An anniversary slipped past me on October 5.

Ten years ago this month, I signed the contract for my first two novels. I remember that I could hardly believe it.

At Spiro's Pizza, October 5, 2005, celebrating the signing of my first publishing contract — for Auralia's Colors and Cyndere's Midnight — with Anne, and with Nathan and Sarah Partain.
At Spiro’s Pizza, October 5, 2005, celebrating the signing of my first publishing contract — for Auralia’s Colors and Cyndere’s Midnight — with Anne, and with Nathan and Sarah Partain.

I’m grateful that I was provided all that I needed to rise to the occasion. I’m grateful for all that Anne and others did to make it possible for me to immerse myself in another world and write down what I found there.

I’m grateful for my agents: the inspiring Don Pape, and the resourceful Lee Hough (may he rest in peace). I am grateful for my insightful editors: Shannon Marchese and Steve Parolini. They all cared not just about the contracts, but about my head and my heart and my marriage.

I’m grateful for the support that I had at the office.  I’m grateful that I had the chance to apply the skills that I had focused on sharpening in my years as a student at Seattle Pacific. 

Since I was six years old, I have felt closest to God, and most like myself, in the process of discovering and shaping a new story.

Things beyond my control have changed my world considerably; I’ve had resources taken from me that enabled me to do that work over a period of six years. I don’t feel like myself in these days of perpetual fragmentation and interruption, where hours of solitude are few and far between. But I know that that short season of my life was a gift, one that I had not expected; there was no promise that life would allow me to go on writing novels.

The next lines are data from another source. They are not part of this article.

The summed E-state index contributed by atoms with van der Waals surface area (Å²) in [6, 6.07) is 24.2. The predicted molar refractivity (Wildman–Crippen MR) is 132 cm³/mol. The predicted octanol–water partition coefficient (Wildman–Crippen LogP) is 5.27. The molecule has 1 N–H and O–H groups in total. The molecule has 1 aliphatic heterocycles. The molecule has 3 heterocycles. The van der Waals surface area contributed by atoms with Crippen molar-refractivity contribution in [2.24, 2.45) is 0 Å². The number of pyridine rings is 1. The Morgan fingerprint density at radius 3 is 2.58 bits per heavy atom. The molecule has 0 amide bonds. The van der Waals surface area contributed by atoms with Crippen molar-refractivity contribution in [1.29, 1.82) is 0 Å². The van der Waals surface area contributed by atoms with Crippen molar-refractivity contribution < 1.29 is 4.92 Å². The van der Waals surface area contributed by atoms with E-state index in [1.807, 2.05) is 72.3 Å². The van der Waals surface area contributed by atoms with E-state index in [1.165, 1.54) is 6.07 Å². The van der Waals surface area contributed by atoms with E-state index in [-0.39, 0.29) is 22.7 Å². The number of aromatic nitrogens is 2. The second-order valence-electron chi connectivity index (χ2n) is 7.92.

And I haven’t given up hoping that the burdens and stresses of my current circumstances will someday diminish, and that I’ll find enough peace and space to immerse myself once again in imagination. I think I’ve grown as a writer, and learned through those experiences. There are so many stories I would love to put down on paper, so many more visions I’d love to share. 

Maybe next year, if God is willing.

If you feel moved to say a prayer toward that end, I would be grateful.

In the meantime, I am blessed whenever I get a note from a reader who reminds me that my characters are alive and out there in the world living lives of their own, thanks to the goodness of my friends and family, and by the grace of God.

I am still mystified by how it all came about. And grateful beyond my capacity to express to have had those opportunities.